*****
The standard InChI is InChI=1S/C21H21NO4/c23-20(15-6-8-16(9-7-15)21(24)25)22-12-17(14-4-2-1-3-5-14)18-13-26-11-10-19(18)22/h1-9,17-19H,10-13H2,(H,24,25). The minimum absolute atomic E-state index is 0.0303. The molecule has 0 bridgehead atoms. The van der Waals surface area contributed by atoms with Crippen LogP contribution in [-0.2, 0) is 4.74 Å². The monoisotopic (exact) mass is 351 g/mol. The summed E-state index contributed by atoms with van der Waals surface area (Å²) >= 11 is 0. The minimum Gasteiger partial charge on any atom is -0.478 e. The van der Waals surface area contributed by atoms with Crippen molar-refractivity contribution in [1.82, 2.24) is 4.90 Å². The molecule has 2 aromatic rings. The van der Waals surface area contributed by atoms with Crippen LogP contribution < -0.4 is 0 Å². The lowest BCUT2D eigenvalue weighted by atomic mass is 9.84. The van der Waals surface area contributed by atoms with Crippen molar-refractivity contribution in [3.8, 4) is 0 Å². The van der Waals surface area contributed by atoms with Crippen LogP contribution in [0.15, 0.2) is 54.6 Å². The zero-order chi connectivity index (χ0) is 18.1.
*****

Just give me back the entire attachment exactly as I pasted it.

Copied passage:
The standard InChI is InChI=1S/C21H21NO4/c23-20(15-6-8-16(9-7-15)21(24)25)22-12-17(14-4-2-1-3-5-14)18-13-26-11-10-19(18)22/h1-9,17-19H,10-13H2,(H,24,25). The minimum absolute atomic E-state index is 0.0303. The molecule has 0 bridgehead atoms. The van der Waals surface area contributed by atoms with Crippen LogP contribution in [-0.2, 0) is 4.74 Å². The monoisotopic (exact) mass is 351 g/mol. The summed E-state index contributed by atoms with van der Waals surface area (Å²) >= 11 is 0. The minimum Gasteiger partial charge on any atom is -0.478 e. The van der Waals surface area contributed by atoms with Crippen molar-refractivity contribution in [1.82, 2.24) is 4.90 Å². The molecule has 2 aromatic rings. The van der Waals surface area contributed by atoms with Crippen LogP contribution < -0.4 is 0 Å². The lowest BCUT2D eigenvalue weighted by atomic mass is 9.84. The van der Waals surface area contributed by atoms with Crippen molar-refractivity contribution in [3.8, 4) is 0 Å². The van der Waals surface area contributed by atoms with Crippen LogP contribution in [0.15, 0.2) is 54.6 Å². The zero-order chi connectivity index (χ0) is 18.1.